This time the faerie smiled and nodded. “A great and heartfelt sentiment, if somewhat misplaced,” it said. “You must realize that Ariela, like you and each of us, is on her own lonely journey towards self-realization, and her success and happiness in reaching that goal is strictly in her own hands. There is only one thing you can do to help her, and even that is only indirect: You can become a model for her. You can learn to Let-Self-Change. You can heal your relationship, yours and hers, by healing yourself. Not by doing something for her, but by showing her, in your own ‘selfish’ self-realization, the same Matrix of Possibilities we have been trying to show you tonight. You can show her what is possible by allowing yourself to realize the possibility in yourself. There is still time for you to learn, and practice, to really live, love, feel, sense, belong, connect with all-life-on-Earth. It would require a lot of work from you. But it’s a possibility.”

Miro was silent. He smiled at the faerie, which suddenly began to flicker, as if it were poised to disappear sideways into another dimension. Puppi suddenly turned towards where the faerie, still with an enigmatic look on its face and hovering in a space that wasn’t still quite there. And as Puppi started barking, the sky was filled with swirls of colour, stars and suns and moons and comets rising and falling, and ribbons of light and movement, and gods, faces of astonishing creatures, phantoms, a folding of time and space into and out of itself. And then darkness, and a flash of light far off at the edge of the horizon.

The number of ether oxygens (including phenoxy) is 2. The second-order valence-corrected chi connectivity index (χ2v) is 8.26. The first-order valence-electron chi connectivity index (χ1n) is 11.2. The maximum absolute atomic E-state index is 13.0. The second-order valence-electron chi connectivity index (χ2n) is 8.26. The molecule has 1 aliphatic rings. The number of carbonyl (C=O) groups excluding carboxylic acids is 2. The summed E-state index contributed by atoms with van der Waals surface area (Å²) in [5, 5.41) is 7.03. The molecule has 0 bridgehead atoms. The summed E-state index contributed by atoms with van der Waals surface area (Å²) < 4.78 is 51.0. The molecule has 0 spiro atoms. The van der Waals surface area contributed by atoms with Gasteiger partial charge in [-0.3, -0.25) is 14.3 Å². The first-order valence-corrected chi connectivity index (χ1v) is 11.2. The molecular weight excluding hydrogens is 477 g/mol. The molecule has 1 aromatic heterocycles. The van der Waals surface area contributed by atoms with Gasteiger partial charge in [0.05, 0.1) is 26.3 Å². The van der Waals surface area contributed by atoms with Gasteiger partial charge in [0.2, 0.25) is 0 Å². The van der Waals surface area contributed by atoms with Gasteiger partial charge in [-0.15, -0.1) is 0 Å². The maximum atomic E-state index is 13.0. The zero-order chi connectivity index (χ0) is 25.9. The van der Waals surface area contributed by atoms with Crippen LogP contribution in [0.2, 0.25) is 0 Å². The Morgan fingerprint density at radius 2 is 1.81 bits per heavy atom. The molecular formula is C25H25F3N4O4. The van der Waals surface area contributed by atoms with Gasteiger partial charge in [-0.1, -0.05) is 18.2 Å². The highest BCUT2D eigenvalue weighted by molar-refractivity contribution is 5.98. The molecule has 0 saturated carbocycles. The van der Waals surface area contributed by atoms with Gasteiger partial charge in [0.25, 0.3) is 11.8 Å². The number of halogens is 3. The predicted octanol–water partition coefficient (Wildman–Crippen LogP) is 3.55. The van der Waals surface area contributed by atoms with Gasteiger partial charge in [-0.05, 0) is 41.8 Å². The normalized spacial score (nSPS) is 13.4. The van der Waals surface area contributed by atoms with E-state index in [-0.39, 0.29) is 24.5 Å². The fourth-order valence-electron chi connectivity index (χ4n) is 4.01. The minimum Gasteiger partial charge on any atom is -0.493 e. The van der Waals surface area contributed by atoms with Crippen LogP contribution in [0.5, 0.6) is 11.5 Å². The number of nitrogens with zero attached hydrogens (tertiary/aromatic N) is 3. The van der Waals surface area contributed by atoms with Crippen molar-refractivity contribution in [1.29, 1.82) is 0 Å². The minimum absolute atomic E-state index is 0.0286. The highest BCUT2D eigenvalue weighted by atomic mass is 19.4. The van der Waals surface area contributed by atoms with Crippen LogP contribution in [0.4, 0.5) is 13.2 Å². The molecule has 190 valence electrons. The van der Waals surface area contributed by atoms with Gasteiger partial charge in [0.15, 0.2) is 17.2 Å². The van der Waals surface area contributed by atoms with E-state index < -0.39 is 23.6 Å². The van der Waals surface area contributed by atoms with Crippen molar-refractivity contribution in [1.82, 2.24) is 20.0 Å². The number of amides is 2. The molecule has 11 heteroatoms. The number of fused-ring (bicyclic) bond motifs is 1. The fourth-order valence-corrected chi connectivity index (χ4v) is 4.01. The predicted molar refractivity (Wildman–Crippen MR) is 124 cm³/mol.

And then the colours of morning — richer and more radiant than Miro had ever seen. Purples and reds and yellows and blues and oranges in the first rays of the emerging sun. The green that reflected from the trees was palpable, luminescent, it leaped out from the leaves to coat Miro’s body with its astonishing glow, its real-ness, its presence. And Miro began to laugh, and teased Puppi and Kitti until they were all playing furiously, chasing and pouncing on each other in pure joy, dancing inthe still moment of the dawn.

Artwork above is from Sweden’s Linda Bergkvist at furiae. Some of her extraordinary work is available for sale through her site.